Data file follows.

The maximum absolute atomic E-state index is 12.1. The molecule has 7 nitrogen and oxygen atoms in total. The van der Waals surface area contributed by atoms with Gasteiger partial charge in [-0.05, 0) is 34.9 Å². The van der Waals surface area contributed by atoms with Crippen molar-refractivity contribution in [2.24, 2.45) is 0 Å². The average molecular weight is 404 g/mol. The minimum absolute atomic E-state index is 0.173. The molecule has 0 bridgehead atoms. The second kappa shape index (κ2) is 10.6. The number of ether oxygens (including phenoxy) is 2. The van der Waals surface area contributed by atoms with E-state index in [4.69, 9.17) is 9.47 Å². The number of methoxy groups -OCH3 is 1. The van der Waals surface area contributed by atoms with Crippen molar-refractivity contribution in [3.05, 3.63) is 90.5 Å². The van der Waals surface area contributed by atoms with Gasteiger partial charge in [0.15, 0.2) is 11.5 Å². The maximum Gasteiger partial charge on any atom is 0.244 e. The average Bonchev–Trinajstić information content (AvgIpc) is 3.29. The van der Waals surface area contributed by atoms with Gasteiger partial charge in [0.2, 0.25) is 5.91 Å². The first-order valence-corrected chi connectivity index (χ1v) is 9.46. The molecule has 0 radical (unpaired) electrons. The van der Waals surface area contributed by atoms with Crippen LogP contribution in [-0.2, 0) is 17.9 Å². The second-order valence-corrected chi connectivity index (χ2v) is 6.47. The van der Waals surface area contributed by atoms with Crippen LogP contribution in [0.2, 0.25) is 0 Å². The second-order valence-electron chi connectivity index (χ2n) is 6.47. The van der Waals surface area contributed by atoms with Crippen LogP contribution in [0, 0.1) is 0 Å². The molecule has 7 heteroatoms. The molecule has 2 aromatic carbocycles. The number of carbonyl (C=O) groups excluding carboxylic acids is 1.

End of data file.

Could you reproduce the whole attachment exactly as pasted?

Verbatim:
The maximum absolute atomic E-state index is 12.1. The molecule has 7 nitrogen and oxygen atoms in total. The van der Waals surface area contributed by atoms with Gasteiger partial charge in [-0.05, 0) is 34.9 Å². The van der Waals surface area contributed by atoms with Crippen molar-refractivity contribution in [2.24, 2.45) is 0 Å². The average molecular weight is 404 g/mol. The minimum absolute atomic E-state index is 0.173. The molecule has 0 bridgehead atoms. The second kappa shape index (κ2) is 10.6. The number of ether oxygens (including phenoxy) is 2. The van der Waals surface area contributed by atoms with E-state index in [4.69, 9.17) is 9.47 Å². The number of methoxy groups -OCH3 is 1. The van der Waals surface area contributed by atoms with Crippen molar-refractivity contribution in [3.05, 3.63) is 90.5 Å². The van der Waals surface area contributed by atoms with Gasteiger partial charge in [0.15, 0.2) is 11.5 Å². The maximum Gasteiger partial charge on any atom is 0.244 e. The average Bonchev–Trinajstić information content (AvgIpc) is 3.29. The van der Waals surface area contributed by atoms with Gasteiger partial charge in [0.2, 0.25) is 5.91 Å². The first-order valence-corrected chi connectivity index (χ1v) is 9.46. The molecule has 0 radical (unpaired) electrons. The van der Waals surface area contributed by atoms with Crippen LogP contribution in [-0.2, 0) is 17.9 Å². The second-order valence-corrected chi connectivity index (χ2v) is 6.47. The van der Waals surface area contributed by atoms with Crippen LogP contribution in [0.2, 0.25) is 0 Å². The second-order valence-electron chi connectivity index (χ2n) is 6.47. The van der Waals surface area contributed by atoms with Crippen LogP contribution in [0, 0.1) is 0 Å². The molecule has 7 heteroatoms. The molecule has 2 aromatic carbocycles. The number of carbonyl (C=O) groups excluding carboxylic acids is 1.